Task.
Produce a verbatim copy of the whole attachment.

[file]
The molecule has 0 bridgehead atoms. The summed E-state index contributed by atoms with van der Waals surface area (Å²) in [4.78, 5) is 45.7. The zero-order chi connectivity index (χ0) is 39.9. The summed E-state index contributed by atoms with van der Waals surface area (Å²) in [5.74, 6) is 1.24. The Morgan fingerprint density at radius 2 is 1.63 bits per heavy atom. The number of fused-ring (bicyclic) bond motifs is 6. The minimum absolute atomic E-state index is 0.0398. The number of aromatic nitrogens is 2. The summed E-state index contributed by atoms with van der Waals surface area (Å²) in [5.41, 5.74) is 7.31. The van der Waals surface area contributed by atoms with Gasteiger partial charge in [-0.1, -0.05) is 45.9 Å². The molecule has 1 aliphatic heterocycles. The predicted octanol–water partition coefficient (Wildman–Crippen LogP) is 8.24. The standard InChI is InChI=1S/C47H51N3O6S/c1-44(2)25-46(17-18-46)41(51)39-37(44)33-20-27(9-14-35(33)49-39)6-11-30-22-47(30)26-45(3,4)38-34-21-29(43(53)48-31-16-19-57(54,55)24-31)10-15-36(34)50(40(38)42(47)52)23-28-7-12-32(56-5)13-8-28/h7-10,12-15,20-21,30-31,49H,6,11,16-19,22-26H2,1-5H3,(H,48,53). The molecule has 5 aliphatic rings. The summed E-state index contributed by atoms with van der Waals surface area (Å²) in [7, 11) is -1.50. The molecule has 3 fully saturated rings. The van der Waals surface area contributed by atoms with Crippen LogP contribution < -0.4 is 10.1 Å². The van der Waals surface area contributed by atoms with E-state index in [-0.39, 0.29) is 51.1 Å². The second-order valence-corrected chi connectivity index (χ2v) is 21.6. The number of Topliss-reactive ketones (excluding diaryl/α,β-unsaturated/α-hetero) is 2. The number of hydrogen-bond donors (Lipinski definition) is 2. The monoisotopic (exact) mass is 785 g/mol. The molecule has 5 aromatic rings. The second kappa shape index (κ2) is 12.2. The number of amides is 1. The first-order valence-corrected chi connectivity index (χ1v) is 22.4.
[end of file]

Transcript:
The molecule has 0 bridgehead atoms. The summed E-state index contributed by atoms with van der Waals surface area (Å²) in [4.78, 5) is 45.7. The zero-order chi connectivity index (χ0) is 39.9. The summed E-state index contributed by atoms with van der Waals surface area (Å²) in [5.74, 6) is 1.24. The Morgan fingerprint density at radius 2 is 1.63 bits per heavy atom. The number of fused-ring (bicyclic) bond motifs is 6. The minimum absolute atomic E-state index is 0.0398. The number of aromatic nitrogens is 2. The summed E-state index contributed by atoms with van der Waals surface area (Å²) in [5.41, 5.74) is 7.31. The van der Waals surface area contributed by atoms with Gasteiger partial charge in [-0.1, -0.05) is 45.9 Å². The molecule has 1 aliphatic heterocycles. The predicted octanol–water partition coefficient (Wildman–Crippen LogP) is 8.24. The standard InChI is InChI=1S/C47H51N3O6S/c1-44(2)25-46(17-18-46)41(51)39-37(44)33-20-27(9-14-35(33)49-39)6-11-30-22-47(30)26-45(3,4)38-34-21-29(43(53)48-31-16-19-57(54,55)24-31)10-15-36(34)50(40(38)42(47)52)23-28-7-12-32(56-5)13-8-28/h7-10,12-15,20-21,30-31,49H,6,11,16-19,22-26H2,1-5H3,(H,48,53). The molecule has 5 aliphatic rings. The summed E-state index contributed by atoms with van der Waals surface area (Å²) in [7, 11) is -1.50. The molecule has 3 fully saturated rings. The van der Waals surface area contributed by atoms with Crippen LogP contribution < -0.4 is 10.1 Å². The van der Waals surface area contributed by atoms with E-state index in [-0.39, 0.29) is 51.1 Å². The second-order valence-corrected chi connectivity index (χ2v) is 21.6. The number of Topliss-reactive ketones (excluding diaryl/α,β-unsaturated/α-hetero) is 2. The number of hydrogen-bond donors (Lipinski definition) is 2. The monoisotopic (exact) mass is 785 g/mol. The molecule has 5 aromatic rings. The second kappa shape index (κ2) is 12.2. The number of amides is 1. The first-order valence-corrected chi connectivity index (χ1v) is 22.4.